A second Academic Book Week will be held in January 2017, following the success of last November's inaugural event.
The week-long celebration of the innovation and influence of the academic book will run from Monday 23rd to Saturday 28th January. A highlight of the week will be the unveiling of the final report produced by the Academic Book of the Future, the two-year project run from the Centre for Publishing at University College, London, looking at how scholarly work in the arts and humanities will be produced, read and preserved in coming years. The report will be launched at the British Library on Wednesday 25th January.
Last year's ABW was the brainchild of the Academic Book of the Future project, and saw over 60 debates and discussions being held, as well as a public vote to decide the best book from a promoted list of “The 20 Academic Books that Changed the World”. Active participants included Cambridge University Press, Palgrave Macmillan, Sage, Liverpool University Press, Blackwell's, Waterstones and John Smith's.
Next January's ABW is still "closely aligned" to the Academic Book of the Future project, but now also has governance from the Association of Learning and Professional Society Publishers, The Booksellers Association, the British Library, The Publishers Association, Research Libraries UK and Midas PR.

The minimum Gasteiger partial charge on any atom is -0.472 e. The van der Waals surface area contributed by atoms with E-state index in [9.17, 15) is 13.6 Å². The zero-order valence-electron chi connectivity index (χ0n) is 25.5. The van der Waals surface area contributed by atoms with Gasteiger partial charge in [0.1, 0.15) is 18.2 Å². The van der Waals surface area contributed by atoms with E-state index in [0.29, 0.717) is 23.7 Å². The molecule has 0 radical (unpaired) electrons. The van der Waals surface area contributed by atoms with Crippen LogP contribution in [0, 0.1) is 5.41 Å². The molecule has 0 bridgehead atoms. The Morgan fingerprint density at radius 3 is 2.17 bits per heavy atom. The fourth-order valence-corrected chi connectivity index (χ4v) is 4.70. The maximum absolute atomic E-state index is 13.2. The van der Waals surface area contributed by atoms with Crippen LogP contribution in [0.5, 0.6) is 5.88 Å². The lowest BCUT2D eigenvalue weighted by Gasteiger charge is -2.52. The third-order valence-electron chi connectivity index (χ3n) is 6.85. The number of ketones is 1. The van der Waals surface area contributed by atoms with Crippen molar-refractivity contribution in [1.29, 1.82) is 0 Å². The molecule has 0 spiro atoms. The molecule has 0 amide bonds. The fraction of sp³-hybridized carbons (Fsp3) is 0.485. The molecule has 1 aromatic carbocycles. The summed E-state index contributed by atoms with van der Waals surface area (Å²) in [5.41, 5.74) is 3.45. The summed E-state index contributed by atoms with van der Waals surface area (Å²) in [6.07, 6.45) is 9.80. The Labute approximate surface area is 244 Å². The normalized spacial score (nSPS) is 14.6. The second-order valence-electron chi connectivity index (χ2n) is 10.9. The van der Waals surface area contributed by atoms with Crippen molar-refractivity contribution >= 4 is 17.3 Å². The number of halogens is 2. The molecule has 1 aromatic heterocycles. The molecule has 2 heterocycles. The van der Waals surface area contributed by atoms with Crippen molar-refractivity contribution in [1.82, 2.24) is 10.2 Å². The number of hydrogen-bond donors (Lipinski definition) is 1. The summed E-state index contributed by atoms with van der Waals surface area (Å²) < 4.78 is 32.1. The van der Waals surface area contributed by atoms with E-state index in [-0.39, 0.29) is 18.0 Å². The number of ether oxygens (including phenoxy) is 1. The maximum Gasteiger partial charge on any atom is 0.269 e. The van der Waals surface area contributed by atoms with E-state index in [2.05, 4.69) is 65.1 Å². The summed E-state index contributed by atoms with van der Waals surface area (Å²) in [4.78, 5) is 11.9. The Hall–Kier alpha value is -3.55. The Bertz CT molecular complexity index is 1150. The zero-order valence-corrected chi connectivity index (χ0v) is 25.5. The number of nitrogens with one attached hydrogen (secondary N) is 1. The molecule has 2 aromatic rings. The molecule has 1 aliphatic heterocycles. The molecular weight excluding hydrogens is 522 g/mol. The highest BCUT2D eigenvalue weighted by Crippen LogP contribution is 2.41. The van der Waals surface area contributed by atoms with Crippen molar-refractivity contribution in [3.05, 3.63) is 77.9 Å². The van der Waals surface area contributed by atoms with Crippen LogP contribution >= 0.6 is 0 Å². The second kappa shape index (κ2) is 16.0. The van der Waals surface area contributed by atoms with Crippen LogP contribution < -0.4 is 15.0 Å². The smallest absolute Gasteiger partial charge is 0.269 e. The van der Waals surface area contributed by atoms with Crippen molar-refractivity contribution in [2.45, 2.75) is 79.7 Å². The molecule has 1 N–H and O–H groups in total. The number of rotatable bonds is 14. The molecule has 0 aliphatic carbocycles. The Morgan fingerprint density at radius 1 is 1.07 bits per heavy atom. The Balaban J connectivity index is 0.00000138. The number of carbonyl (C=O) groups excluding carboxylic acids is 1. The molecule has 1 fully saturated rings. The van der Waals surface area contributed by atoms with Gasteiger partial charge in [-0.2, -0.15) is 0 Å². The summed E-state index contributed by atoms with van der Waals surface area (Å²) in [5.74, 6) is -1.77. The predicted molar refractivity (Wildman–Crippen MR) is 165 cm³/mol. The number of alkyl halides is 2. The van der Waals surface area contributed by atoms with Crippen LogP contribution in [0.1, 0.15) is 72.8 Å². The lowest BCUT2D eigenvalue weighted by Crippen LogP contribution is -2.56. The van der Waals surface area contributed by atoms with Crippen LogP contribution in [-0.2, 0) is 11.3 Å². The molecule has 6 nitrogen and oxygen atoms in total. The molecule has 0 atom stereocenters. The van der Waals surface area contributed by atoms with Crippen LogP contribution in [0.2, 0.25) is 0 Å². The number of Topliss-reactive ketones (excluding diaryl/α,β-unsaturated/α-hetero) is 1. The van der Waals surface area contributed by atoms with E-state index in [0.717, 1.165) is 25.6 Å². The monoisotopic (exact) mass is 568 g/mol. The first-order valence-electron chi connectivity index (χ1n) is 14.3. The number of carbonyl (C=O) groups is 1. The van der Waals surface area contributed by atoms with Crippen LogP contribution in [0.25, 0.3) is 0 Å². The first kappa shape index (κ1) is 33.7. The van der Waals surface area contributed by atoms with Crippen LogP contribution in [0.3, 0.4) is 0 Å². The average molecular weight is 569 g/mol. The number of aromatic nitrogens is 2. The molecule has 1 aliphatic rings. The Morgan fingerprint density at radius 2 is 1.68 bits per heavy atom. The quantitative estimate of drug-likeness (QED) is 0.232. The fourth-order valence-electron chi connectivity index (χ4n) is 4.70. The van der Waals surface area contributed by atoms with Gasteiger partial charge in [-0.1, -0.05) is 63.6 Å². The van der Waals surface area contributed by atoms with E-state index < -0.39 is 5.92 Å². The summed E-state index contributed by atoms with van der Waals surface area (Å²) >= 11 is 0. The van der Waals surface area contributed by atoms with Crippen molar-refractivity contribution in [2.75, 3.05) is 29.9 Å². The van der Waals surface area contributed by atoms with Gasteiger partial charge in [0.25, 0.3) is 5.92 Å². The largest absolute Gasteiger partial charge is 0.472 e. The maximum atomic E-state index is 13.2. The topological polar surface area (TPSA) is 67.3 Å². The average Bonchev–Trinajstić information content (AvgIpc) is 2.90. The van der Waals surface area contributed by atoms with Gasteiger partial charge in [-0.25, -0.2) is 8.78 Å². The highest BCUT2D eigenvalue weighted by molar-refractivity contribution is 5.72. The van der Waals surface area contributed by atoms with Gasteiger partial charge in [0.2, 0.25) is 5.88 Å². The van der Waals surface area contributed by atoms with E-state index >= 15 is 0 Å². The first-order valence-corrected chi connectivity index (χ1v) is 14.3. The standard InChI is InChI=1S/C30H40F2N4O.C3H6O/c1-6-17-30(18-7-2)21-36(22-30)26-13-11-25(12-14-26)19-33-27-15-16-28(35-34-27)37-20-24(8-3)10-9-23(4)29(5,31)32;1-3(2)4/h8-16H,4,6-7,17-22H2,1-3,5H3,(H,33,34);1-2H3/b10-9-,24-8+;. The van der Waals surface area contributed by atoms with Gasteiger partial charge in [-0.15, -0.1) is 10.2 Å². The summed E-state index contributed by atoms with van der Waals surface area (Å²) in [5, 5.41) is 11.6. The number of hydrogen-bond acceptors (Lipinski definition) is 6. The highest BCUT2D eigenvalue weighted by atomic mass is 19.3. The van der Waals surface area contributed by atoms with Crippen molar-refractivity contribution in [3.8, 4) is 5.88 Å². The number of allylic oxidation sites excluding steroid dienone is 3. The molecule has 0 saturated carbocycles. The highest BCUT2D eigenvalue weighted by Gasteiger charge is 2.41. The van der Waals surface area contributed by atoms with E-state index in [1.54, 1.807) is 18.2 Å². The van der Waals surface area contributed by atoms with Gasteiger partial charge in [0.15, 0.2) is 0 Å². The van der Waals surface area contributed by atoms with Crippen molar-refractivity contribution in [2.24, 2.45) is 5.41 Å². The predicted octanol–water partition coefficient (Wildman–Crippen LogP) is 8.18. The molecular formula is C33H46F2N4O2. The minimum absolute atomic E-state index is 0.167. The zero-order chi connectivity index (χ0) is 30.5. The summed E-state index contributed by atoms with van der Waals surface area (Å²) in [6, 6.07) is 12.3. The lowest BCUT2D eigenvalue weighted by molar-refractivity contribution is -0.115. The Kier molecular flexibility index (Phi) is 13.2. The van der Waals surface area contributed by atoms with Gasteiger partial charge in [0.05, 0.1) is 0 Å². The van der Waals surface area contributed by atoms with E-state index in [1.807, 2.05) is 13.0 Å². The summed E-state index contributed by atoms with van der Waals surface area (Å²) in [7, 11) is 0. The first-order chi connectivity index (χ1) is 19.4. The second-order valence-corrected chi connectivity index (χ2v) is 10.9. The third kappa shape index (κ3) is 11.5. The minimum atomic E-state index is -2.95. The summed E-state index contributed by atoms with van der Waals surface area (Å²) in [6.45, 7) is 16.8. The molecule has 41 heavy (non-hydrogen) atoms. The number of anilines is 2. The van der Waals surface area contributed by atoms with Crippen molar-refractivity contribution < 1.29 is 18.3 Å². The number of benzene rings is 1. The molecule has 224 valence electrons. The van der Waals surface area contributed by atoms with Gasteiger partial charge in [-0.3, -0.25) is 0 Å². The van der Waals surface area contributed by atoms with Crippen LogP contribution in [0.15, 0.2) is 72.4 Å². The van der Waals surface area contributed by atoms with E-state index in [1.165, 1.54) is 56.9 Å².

Academics, booksellers, publishers and libraries are being invited to host events for the week and register them at www.acbookweek.com. A bookshop promotion will also be involved, with details yet to be divulged.
Alan Staton, head of marketing at the BA, said: "The booksellers were very enthusiastic about the week last year, and this time with genuine points of discussion such as the role of the campus bookshop as part of the ecosystem, and the coming TEF (Teaching Excellence Framework), the debates around the role of teaching resources will have even more relevance… We hope it becomes an annual event now."
ABW 2017 has been moved from November to January because the autumn is "really busy" for stakeholders, he said. "Everyone you spoke to thought January was better, and the way the end of the [Academic Book of the Future] report has fallen works very well with that."
With its new governance, the week will be more of a "festival of the academic book" than the original event, Staton added.